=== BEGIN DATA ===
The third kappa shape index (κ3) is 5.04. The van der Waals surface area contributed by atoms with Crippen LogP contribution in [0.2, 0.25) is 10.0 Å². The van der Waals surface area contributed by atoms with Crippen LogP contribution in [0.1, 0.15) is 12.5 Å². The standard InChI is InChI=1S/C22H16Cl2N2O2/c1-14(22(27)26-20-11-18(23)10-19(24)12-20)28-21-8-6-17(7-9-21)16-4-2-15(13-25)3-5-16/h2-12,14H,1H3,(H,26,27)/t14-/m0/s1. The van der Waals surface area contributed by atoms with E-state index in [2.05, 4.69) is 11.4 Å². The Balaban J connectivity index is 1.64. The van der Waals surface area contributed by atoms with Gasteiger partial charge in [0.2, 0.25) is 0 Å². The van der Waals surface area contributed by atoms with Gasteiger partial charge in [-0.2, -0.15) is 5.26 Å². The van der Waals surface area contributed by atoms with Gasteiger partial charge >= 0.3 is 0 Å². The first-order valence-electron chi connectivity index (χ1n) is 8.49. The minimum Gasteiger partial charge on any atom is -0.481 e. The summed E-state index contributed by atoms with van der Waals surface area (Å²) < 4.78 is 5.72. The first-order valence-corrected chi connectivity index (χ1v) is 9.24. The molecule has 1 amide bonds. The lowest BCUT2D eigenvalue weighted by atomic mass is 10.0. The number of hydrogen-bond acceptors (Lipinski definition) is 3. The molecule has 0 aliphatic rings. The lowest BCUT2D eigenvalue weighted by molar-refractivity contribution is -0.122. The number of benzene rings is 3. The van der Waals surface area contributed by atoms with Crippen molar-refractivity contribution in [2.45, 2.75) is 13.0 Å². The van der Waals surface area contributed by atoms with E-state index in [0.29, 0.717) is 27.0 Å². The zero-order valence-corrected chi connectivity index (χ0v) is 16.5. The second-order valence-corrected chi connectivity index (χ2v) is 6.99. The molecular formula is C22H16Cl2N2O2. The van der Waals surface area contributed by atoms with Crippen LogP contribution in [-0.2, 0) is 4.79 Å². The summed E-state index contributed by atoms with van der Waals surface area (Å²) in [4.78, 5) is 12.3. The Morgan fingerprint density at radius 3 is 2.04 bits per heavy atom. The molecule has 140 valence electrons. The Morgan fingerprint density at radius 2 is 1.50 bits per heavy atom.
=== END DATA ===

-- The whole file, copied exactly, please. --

The third kappa shape index (κ3) is 5.04. The van der Waals surface area contributed by atoms with Crippen LogP contribution in [0.2, 0.25) is 10.0 Å². The van der Waals surface area contributed by atoms with Crippen LogP contribution in [0.1, 0.15) is 12.5 Å². The standard InChI is InChI=1S/C22H16Cl2N2O2/c1-14(22(27)26-20-11-18(23)10-19(24)12-20)28-21-8-6-17(7-9-21)16-4-2-15(13-25)3-5-16/h2-12,14H,1H3,(H,26,27)/t14-/m0/s1. The van der Waals surface area contributed by atoms with E-state index in [2.05, 4.69) is 11.4 Å². The Balaban J connectivity index is 1.64. The van der Waals surface area contributed by atoms with Gasteiger partial charge in [0.2, 0.25) is 0 Å². The van der Waals surface area contributed by atoms with Gasteiger partial charge in [-0.2, -0.15) is 5.26 Å². The van der Waals surface area contributed by atoms with Gasteiger partial charge >= 0.3 is 0 Å². The first-order valence-electron chi connectivity index (χ1n) is 8.49. The minimum Gasteiger partial charge on any atom is -0.481 e. The summed E-state index contributed by atoms with van der Waals surface area (Å²) < 4.78 is 5.72. The first-order valence-corrected chi connectivity index (χ1v) is 9.24. The molecule has 1 amide bonds. The lowest BCUT2D eigenvalue weighted by atomic mass is 10.0. The number of hydrogen-bond acceptors (Lipinski definition) is 3. The molecule has 0 aliphatic rings. The lowest BCUT2D eigenvalue weighted by molar-refractivity contribution is -0.122. The number of benzene rings is 3. The van der Waals surface area contributed by atoms with Crippen molar-refractivity contribution in [2.45, 2.75) is 13.0 Å². The van der Waals surface area contributed by atoms with E-state index in [0.29, 0.717) is 27.0 Å². The zero-order valence-corrected chi connectivity index (χ0v) is 16.5. The second-order valence-corrected chi connectivity index (χ2v) is 6.99. The molecular formula is C22H16Cl2N2O2. The van der Waals surface area contributed by atoms with Crippen LogP contribution in [-0.2, 0) is 4.79 Å². The summed E-state index contributed by atoms with van der Waals surface area (Å²) in [4.78, 5) is 12.3. The Morgan fingerprint density at radius 3 is 2.04 bits per heavy atom. The molecule has 140 valence electrons. The Morgan fingerprint density at radius 2 is 1.50 bits per heavy atom.